This article appeared in the Volume 2, Issue 2 Fall 2020 issue of the Appalachian Curator. Click here to view a PDF of the full issue.
Cincinnati’s Urban Appalachian Community Coalition Revives Historic Foster Library for a New Generation of Urban Appalachian Scholars, Activists and Enthusiasts
By Shannon Gillie, Jeff Dey, and Michael Maloney
“Urban Appalachians are not transplanted mountain people trying to live a mountain life in the City; they are a new community who have built a new life in the City. “– Jeff Dey
Tucked in a multipurpose room in a Cincinnati neighborhood building are six bookshelves. They are tall and nondescript, but they house an intriguing collection. Jesse Stuart novels are inches away from a printed version of the 1974 Neighborhood Development Plan for a series of Cincinnati neighborhoods. A shelf below that stores Southern Exposure magazines from the 70s and 80s. Appalachian children’s books, black Appalachians, urban affairs, poetry, folklore, and Appalachian women are also nearby. And a few bookshelves over, a collection of foundational texts for understanding the Urban Appalachian experience are shelved in the Frank Foster Collection.
The history of Urban Appalachians is rich and multifaceted. The purpose of the Frank Foster Memorial Library is to curate and store physical manifestations of that history. Many people don’t realize the impact Appalachians had on the cities to which they moved over the last century, as the (often exploitative) economic supports that existed in the Appalachian region shrank. For Cincinnati, Appalachian migrants moved into neighborhoods like Over-the-Rhine and Lower Price Hill. By the hundreds of thousands, they came and settled in both inner city and suburban areas throughout Northern Kentucky and Southwestern Ohio. The best known of their settlements were “ports of entry” neighborhoods like Cincinnati’s Over-the-Rhine and Dayton’s Fifth and Wayne. Smaller cities like Covington, Newport, Middletown, and Hamilton also became home to huge Appalachian concentrations.
Once a community of Appalachians developed in Cincinnati, the need to understand their community and history emerged. What was the role of Appalachian people in the patchwork of groups populating the city? What were the needs of the community? How could they be helped? What could they offer the larger community? The library developed as a means for answering many of these questions. It continues to help document the ways Urban Appalachians are similar to many other underrepresented groups in urban contexts; they were included, for example, in the Human Rights Ordinance of 1992, along with race, color, sex, disability, religion, national or ethnic origin, age, HIV status, and marital status. The Social Areas of Cincinnati report is published for each census decade since 1970, documenting demographic shifts and needs across the city. These reports are part of the library’s contents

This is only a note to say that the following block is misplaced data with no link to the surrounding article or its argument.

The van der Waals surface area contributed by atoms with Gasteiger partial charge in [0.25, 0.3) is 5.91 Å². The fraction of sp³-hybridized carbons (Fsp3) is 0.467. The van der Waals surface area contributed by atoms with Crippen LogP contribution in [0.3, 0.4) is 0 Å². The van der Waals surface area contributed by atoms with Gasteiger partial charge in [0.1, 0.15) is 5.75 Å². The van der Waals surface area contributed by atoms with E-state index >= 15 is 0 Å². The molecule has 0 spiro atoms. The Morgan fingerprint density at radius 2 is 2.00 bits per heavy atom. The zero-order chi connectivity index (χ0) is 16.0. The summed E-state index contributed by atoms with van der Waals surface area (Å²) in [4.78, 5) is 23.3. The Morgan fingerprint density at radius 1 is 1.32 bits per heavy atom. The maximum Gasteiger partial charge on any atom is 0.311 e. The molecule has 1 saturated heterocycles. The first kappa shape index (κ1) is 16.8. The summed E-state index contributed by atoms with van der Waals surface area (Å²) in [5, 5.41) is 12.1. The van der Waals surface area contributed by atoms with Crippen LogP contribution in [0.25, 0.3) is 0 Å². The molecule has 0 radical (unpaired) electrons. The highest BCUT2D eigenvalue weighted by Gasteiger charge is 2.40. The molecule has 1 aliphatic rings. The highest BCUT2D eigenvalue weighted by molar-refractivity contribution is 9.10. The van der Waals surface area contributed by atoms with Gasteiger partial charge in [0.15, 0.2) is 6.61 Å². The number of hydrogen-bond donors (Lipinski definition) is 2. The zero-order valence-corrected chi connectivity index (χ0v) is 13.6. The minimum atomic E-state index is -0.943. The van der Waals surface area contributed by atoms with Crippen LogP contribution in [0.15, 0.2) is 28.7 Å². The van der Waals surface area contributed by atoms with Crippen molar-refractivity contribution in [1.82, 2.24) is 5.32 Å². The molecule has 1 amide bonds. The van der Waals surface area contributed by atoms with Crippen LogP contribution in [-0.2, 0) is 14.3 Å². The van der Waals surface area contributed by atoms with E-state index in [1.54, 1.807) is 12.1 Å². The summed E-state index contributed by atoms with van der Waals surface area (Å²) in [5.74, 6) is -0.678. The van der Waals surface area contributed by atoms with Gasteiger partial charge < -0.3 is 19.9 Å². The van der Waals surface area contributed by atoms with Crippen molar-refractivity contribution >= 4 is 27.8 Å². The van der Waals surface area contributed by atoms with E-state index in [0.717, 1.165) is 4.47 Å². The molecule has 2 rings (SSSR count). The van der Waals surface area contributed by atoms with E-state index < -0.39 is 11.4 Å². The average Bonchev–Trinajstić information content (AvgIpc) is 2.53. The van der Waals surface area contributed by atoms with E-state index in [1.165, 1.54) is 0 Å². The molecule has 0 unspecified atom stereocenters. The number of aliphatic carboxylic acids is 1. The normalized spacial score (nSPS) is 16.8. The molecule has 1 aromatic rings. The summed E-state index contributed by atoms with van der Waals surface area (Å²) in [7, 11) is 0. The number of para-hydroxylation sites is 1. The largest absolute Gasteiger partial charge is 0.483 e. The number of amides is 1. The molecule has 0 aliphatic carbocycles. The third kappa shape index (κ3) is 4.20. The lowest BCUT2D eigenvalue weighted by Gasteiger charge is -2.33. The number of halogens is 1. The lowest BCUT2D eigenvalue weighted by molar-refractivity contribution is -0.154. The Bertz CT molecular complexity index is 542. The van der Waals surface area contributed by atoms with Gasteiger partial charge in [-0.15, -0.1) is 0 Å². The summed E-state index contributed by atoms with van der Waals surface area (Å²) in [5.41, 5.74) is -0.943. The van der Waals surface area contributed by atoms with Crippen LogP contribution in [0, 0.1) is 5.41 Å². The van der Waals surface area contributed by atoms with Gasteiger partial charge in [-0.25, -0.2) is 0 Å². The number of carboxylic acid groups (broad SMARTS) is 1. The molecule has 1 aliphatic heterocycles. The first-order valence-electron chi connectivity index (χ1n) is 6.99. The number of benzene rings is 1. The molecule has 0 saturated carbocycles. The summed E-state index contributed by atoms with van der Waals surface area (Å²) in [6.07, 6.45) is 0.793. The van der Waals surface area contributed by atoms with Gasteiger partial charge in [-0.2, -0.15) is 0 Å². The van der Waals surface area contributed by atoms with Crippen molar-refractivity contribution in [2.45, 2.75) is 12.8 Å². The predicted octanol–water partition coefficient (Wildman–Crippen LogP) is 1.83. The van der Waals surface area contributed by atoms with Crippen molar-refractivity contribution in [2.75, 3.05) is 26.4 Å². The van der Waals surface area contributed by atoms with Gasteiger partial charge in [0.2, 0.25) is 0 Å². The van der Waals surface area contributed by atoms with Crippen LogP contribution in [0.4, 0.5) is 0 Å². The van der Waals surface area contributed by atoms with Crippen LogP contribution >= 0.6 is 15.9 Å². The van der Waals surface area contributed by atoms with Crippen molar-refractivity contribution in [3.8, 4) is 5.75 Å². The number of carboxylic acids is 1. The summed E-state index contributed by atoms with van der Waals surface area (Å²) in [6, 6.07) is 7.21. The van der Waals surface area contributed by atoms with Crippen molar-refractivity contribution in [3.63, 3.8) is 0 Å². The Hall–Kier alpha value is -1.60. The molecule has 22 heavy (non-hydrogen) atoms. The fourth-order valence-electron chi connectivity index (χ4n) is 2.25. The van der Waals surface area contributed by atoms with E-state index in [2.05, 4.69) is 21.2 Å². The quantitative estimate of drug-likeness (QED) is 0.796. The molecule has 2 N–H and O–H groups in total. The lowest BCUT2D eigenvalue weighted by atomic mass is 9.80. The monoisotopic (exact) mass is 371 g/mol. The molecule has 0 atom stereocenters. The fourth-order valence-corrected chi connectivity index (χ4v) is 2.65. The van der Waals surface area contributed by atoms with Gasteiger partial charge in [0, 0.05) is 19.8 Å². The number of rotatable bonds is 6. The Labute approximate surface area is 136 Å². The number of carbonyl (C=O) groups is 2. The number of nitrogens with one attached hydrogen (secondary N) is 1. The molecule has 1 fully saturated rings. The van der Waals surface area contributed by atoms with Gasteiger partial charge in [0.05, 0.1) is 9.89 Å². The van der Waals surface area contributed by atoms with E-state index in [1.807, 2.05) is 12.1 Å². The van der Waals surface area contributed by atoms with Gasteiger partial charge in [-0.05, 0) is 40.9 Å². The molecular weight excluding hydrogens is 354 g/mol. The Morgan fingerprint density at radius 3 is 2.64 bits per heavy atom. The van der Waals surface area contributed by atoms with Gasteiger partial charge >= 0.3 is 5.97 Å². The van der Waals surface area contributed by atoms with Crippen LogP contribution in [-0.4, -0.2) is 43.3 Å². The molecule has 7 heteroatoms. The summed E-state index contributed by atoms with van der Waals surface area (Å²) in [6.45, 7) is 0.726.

The Hutchins Library’s Special Collections and Archives at Berea College also has a major collection of urban Appalachian material including the archives of the Urban Appalachian Council and the papers of Philip Obermiller, Thomas Wagner and Michael Maloney.
The Urban Appalachian Community Coalition worked with a University of Cincinnati student intern this year to bring the library collection online. With the vast majority of materials now catalogued, students, scholars, youth, and anyone with an interest in understanding Urban Appalachians has the opportunity to explore the digital library.
Shannon Gillie is a graduate student at the University of Cincinnati in the DAAP School of Planning. She is also an intern for the Urban Appalachian Community Coalition, working with the library as well as a community study of the Village of Elmwood Place (near Cincinnati).
Jeff Dey is part of the Urban Appalachian Community Coalition’s Core Group in Cincinnati.
Michael Maloney is part of the Urban Appalachian Community Coalition’s Core Group and was the founding director of the Urban Appalachian Council where the Frank Foster Library originated. He is a social demographer and Appalachian scholar.